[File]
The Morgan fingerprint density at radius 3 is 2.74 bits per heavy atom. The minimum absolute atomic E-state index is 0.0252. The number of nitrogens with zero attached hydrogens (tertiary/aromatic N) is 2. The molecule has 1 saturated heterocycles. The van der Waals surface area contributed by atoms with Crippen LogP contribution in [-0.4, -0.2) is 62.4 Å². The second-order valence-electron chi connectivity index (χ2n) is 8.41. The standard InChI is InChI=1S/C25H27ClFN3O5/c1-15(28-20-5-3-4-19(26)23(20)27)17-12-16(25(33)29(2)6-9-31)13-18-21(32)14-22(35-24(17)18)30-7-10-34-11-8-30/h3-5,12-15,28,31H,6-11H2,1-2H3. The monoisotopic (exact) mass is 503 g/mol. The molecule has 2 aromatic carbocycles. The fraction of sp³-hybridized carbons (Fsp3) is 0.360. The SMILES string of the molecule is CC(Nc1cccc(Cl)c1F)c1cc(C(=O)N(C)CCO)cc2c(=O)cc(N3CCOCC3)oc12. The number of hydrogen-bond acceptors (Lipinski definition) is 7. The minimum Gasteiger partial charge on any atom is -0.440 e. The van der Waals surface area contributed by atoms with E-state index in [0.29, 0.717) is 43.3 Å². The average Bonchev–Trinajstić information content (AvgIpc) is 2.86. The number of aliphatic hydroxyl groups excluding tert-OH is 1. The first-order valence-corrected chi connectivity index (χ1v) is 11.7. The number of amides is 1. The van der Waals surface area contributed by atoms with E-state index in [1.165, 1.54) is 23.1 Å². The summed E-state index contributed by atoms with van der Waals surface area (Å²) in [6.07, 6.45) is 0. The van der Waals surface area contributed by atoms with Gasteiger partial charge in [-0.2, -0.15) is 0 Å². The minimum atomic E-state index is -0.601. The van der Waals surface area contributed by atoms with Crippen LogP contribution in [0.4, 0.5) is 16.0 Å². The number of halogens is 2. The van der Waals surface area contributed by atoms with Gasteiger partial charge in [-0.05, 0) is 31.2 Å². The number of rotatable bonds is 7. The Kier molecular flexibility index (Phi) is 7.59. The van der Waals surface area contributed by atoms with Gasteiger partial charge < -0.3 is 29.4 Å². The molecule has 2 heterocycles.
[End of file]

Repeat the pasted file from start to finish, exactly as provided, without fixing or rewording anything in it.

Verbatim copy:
The Morgan fingerprint density at radius 3 is 2.74 bits per heavy atom. The minimum absolute atomic E-state index is 0.0252. The number of nitrogens with zero attached hydrogens (tertiary/aromatic N) is 2. The molecule has 1 saturated heterocycles. The van der Waals surface area contributed by atoms with Crippen LogP contribution in [-0.4, -0.2) is 62.4 Å². The second-order valence-electron chi connectivity index (χ2n) is 8.41. The standard InChI is InChI=1S/C25H27ClFN3O5/c1-15(28-20-5-3-4-19(26)23(20)27)17-12-16(25(33)29(2)6-9-31)13-18-21(32)14-22(35-24(17)18)30-7-10-34-11-8-30/h3-5,12-15,28,31H,6-11H2,1-2H3. The monoisotopic (exact) mass is 503 g/mol. The molecule has 2 aromatic carbocycles. The fraction of sp³-hybridized carbons (Fsp3) is 0.360. The SMILES string of the molecule is CC(Nc1cccc(Cl)c1F)c1cc(C(=O)N(C)CCO)cc2c(=O)cc(N3CCOCC3)oc12. The number of hydrogen-bond acceptors (Lipinski definition) is 7. The minimum Gasteiger partial charge on any atom is -0.440 e. The van der Waals surface area contributed by atoms with E-state index in [0.29, 0.717) is 43.3 Å². The average Bonchev–Trinajstić information content (AvgIpc) is 2.86. The number of aliphatic hydroxyl groups excluding tert-OH is 1. The first-order valence-corrected chi connectivity index (χ1v) is 11.7. The number of amides is 1. The van der Waals surface area contributed by atoms with E-state index in [1.165, 1.54) is 23.1 Å². The summed E-state index contributed by atoms with van der Waals surface area (Å²) in [6.07, 6.45) is 0. The van der Waals surface area contributed by atoms with Gasteiger partial charge in [-0.2, -0.15) is 0 Å². The minimum atomic E-state index is -0.601. The van der Waals surface area contributed by atoms with Crippen LogP contribution in [0.4, 0.5) is 16.0 Å². The number of halogens is 2. The van der Waals surface area contributed by atoms with Gasteiger partial charge in [-0.05, 0) is 31.2 Å². The number of rotatable bonds is 7. The Kier molecular flexibility index (Phi) is 7.59. The van der Waals surface area contributed by atoms with Gasteiger partial charge < -0.3 is 29.4 Å². The molecule has 2 heterocycles.